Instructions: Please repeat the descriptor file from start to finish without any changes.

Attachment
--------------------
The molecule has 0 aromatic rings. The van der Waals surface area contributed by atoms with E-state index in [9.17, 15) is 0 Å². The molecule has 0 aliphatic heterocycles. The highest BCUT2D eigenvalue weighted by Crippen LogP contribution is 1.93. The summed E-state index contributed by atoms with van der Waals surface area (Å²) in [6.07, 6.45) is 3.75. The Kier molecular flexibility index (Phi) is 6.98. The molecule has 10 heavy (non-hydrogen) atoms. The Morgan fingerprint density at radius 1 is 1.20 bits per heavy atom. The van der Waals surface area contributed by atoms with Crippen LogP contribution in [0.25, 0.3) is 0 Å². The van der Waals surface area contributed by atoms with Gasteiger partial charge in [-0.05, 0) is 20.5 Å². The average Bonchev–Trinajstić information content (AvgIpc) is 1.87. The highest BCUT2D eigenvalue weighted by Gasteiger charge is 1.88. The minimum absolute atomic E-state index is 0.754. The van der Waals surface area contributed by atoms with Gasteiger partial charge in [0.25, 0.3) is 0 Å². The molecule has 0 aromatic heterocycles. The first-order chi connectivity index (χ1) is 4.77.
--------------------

The molecule has 0 aromatic rings. The van der Waals surface area contributed by atoms with E-state index in [9.17, 15) is 0 Å². The molecule has 0 aliphatic heterocycles. The highest BCUT2D eigenvalue weighted by Crippen LogP contribution is 1.93. The summed E-state index contributed by atoms with van der Waals surface area (Å²) in [6.07, 6.45) is 3.75. The Kier molecular flexibility index (Phi) is 6.98. The molecule has 10 heavy (non-hydrogen) atoms. The Morgan fingerprint density at radius 1 is 1.20 bits per heavy atom. The van der Waals surface area contributed by atoms with Crippen LogP contribution in [0.25, 0.3) is 0 Å². The van der Waals surface area contributed by atoms with Gasteiger partial charge in [-0.05, 0) is 20.5 Å². The average Bonchev–Trinajstić information content (AvgIpc) is 1.87. The highest BCUT2D eigenvalue weighted by Gasteiger charge is 1.88. The minimum absolute atomic E-state index is 0.754. The van der Waals surface area contributed by atoms with Gasteiger partial charge in [0.25, 0.3) is 0 Å². The molecule has 0 aromatic heterocycles. The first-order chi connectivity index (χ1) is 4.77.